# A Markov chain probability calculation.

I'm taking a course about Markov chain, and here's a snippet from the lecture notes:

Let $(X_i, i \ge 0)$ be a time homogeneous Markov chain, let $V$ be the state space, let $\lambda$ be the initial distribution, i.e. $P\{X_0 = v\} = \lambda(v)$. Let $T$ be a stopping time. Let $p_{w,v}$ be the transition probability from state $w$ to $v$.

Then for each $v \in V$ and $i \ge 1$, we have

\begin{align} & P_\lambda(X_i = v, T \ge i) \\ = & \sum_{w \in V} P_\lambda(X_{i-1}=w, T \ge i-1)\times P_\lambda(T>i-1|X_{i-1} = w, T \ge i-1)\times p_{w,v} \end{align}

From the context, I can see there's no typo in the equations, but when I try to derive it my self, I can only get

\begin{align} & \sum_{w \in V} P_\lambda(X_{i-1}=w, T \ge i-1)\times P_\lambda(T>i-1|X_{i-1} = w, T \ge i-1)\times p_{w,v} \\ = & \sum_{w \in V} P_\lambda(T>i-1, X_{i-1} =w, T \ge i-1) \times p_{w,v} \\ = & \sum_{w \in V} P_\lambda(T \ge i, X_{i-1} =w) \times p_{w,v} \\ = & \sum_{w \in V} P_\lambda(T \ge i, X_{i-1} =w) \times P(X_1=v|X_0=w) \end{align}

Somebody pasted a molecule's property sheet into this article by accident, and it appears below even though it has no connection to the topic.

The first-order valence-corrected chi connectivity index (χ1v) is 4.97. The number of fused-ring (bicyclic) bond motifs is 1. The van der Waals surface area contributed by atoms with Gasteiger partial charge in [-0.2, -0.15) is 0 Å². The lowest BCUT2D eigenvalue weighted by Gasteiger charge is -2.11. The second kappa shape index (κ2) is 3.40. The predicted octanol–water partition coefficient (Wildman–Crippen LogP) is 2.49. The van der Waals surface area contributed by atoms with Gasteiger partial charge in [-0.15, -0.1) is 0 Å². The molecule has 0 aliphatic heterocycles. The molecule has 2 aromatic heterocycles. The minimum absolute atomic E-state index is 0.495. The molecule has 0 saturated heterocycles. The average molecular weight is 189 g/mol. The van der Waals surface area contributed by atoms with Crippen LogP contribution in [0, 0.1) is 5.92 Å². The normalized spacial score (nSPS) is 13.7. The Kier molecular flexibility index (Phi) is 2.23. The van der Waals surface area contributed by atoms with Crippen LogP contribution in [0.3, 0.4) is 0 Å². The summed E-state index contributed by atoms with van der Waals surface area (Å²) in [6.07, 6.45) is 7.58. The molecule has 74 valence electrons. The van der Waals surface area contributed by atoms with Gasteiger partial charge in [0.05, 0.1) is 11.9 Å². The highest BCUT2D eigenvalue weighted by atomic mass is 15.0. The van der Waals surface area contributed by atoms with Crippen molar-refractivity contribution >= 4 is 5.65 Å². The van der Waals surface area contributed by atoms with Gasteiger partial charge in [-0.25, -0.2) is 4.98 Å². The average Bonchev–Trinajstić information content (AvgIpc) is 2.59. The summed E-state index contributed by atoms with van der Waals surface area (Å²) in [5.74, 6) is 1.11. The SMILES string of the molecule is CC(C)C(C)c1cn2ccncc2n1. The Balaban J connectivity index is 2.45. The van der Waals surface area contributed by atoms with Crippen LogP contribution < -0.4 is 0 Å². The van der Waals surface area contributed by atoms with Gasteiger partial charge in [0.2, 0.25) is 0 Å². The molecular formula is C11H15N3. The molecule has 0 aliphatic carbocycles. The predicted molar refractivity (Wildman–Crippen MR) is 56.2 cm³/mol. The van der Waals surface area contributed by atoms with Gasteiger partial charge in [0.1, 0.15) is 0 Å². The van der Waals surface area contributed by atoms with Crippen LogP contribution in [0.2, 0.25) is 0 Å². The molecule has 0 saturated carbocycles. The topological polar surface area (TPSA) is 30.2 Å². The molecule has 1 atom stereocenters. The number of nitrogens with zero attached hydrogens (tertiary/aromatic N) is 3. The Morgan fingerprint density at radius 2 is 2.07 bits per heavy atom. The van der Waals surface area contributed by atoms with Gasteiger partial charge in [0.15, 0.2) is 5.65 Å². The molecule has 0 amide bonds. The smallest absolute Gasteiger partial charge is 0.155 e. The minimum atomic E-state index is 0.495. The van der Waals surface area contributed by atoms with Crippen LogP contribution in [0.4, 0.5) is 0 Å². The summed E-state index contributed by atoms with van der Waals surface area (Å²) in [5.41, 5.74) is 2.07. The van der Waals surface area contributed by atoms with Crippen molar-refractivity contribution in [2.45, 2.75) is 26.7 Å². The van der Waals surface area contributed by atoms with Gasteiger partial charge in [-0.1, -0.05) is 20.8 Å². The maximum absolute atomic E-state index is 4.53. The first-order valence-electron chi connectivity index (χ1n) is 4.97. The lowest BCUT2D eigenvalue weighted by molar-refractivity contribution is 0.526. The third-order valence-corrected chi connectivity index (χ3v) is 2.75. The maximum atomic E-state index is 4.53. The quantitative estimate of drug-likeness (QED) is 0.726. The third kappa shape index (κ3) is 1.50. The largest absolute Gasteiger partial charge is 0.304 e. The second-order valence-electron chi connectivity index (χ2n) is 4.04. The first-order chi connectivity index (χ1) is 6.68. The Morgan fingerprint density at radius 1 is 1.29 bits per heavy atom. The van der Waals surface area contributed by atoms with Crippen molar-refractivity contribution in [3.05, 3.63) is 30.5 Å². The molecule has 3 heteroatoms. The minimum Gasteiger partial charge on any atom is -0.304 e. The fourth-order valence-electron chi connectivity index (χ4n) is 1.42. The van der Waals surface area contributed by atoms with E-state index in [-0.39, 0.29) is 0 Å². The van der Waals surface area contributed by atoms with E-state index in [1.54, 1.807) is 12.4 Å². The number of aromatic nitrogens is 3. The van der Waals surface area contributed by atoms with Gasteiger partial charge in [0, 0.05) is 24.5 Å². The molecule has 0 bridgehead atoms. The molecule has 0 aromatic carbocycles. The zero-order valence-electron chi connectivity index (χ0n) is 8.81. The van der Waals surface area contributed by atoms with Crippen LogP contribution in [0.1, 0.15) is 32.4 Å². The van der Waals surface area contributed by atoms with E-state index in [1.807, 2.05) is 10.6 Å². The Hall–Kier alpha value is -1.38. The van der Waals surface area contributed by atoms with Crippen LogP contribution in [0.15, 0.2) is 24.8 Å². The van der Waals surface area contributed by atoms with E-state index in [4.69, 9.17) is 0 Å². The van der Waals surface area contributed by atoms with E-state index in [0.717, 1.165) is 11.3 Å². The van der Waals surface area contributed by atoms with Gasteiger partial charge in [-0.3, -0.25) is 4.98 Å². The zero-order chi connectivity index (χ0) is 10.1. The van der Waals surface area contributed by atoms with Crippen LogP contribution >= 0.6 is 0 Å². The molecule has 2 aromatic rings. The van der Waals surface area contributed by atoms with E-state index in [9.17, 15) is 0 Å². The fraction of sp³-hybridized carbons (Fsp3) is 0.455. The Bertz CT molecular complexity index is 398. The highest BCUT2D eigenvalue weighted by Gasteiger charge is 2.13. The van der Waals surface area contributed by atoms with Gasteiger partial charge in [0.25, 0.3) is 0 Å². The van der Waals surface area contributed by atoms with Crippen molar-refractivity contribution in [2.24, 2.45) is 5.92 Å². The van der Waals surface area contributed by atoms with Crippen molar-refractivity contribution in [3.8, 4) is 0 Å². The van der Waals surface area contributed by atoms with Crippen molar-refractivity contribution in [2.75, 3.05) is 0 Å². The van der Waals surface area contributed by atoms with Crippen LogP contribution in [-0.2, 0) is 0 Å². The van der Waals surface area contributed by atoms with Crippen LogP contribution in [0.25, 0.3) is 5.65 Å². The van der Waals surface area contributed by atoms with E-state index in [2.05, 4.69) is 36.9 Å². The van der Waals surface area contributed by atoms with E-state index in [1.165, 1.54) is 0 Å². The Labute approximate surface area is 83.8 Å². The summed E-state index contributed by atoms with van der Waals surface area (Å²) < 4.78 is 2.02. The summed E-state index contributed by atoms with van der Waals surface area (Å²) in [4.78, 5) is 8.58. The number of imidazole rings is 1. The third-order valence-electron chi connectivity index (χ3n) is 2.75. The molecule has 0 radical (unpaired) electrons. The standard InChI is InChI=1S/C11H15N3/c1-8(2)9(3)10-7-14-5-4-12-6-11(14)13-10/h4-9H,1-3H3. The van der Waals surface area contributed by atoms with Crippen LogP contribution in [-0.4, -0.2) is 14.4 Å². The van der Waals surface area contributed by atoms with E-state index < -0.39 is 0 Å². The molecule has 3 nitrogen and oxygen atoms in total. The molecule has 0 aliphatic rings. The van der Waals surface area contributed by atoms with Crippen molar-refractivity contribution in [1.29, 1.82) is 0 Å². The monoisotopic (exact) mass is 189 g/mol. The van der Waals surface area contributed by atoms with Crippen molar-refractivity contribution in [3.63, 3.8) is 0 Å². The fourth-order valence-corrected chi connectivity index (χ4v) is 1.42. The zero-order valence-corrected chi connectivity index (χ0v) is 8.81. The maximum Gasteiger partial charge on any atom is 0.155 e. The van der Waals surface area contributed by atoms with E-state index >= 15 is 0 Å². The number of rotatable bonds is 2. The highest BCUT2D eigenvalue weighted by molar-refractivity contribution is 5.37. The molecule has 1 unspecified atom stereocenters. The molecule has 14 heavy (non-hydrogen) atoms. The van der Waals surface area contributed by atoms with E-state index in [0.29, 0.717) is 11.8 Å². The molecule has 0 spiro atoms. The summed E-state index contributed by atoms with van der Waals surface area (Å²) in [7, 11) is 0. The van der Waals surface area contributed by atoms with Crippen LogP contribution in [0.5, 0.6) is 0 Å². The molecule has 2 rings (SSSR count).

But I can't go any further. My guess is that, since $T$ is a stopping time, then we can use strong Markov property to get

$$P_\lambda(X_i =v | T \ge i, X_{i-1}=w) = P(X_1=v|X_0=w).$$

Is this correct?

BTW, the original equation comes from a stopping rule called the "filling rule".

The $p_{w,v}$ is meant to be the probability of going from $w$ at time $i-1$ to $v$ at time $i$. Once the system decides not to stop at time $i-1$, where it goes next is independent of everything (by definition of a stopping time), so that $P(X_i=v|X_{i-1}=w) = P(X_i=v|X_{i-1}=w,T\ge i)=p_{w,v}$. This gives you what you need.